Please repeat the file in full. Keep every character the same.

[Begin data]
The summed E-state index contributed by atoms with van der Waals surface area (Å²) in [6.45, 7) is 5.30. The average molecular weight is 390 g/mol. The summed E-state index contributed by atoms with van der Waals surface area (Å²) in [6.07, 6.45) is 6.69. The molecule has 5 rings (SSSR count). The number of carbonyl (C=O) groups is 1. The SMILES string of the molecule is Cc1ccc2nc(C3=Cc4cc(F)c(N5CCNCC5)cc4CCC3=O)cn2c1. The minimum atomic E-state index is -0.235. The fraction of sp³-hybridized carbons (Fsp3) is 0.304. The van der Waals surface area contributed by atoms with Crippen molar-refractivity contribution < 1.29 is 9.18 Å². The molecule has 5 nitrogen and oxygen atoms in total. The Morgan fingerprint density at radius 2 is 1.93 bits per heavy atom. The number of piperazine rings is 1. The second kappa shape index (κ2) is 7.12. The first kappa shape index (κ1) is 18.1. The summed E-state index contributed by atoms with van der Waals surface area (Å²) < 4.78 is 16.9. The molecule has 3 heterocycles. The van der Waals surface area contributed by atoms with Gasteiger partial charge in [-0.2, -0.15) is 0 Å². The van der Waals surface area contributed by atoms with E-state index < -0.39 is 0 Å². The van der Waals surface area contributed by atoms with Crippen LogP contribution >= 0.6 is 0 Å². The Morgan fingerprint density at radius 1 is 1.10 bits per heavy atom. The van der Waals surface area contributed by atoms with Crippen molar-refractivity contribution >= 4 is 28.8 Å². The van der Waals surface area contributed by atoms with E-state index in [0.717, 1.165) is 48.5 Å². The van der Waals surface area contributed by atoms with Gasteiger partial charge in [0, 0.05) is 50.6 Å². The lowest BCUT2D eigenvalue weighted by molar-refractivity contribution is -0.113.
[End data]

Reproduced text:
The summed E-state index contributed by atoms with van der Waals surface area (Å²) in [6.45, 7) is 5.30. The average molecular weight is 390 g/mol. The summed E-state index contributed by atoms with van der Waals surface area (Å²) in [6.07, 6.45) is 6.69. The molecule has 5 rings (SSSR count). The number of carbonyl (C=O) groups is 1. The SMILES string of the molecule is Cc1ccc2nc(C3=Cc4cc(F)c(N5CCNCC5)cc4CCC3=O)cn2c1. The minimum atomic E-state index is -0.235. The fraction of sp³-hybridized carbons (Fsp3) is 0.304. The van der Waals surface area contributed by atoms with Crippen molar-refractivity contribution < 1.29 is 9.18 Å². The molecule has 5 nitrogen and oxygen atoms in total. The Morgan fingerprint density at radius 2 is 1.93 bits per heavy atom. The number of piperazine rings is 1. The second kappa shape index (κ2) is 7.12. The first kappa shape index (κ1) is 18.1. The summed E-state index contributed by atoms with van der Waals surface area (Å²) < 4.78 is 16.9. The molecule has 3 heterocycles. The van der Waals surface area contributed by atoms with Gasteiger partial charge in [-0.2, -0.15) is 0 Å². The van der Waals surface area contributed by atoms with E-state index < -0.39 is 0 Å². The van der Waals surface area contributed by atoms with Crippen LogP contribution >= 0.6 is 0 Å². The Morgan fingerprint density at radius 1 is 1.10 bits per heavy atom. The van der Waals surface area contributed by atoms with Crippen molar-refractivity contribution >= 4 is 28.8 Å². The van der Waals surface area contributed by atoms with E-state index in [0.717, 1.165) is 48.5 Å². The van der Waals surface area contributed by atoms with Gasteiger partial charge in [0, 0.05) is 50.6 Å². The lowest BCUT2D eigenvalue weighted by molar-refractivity contribution is -0.113.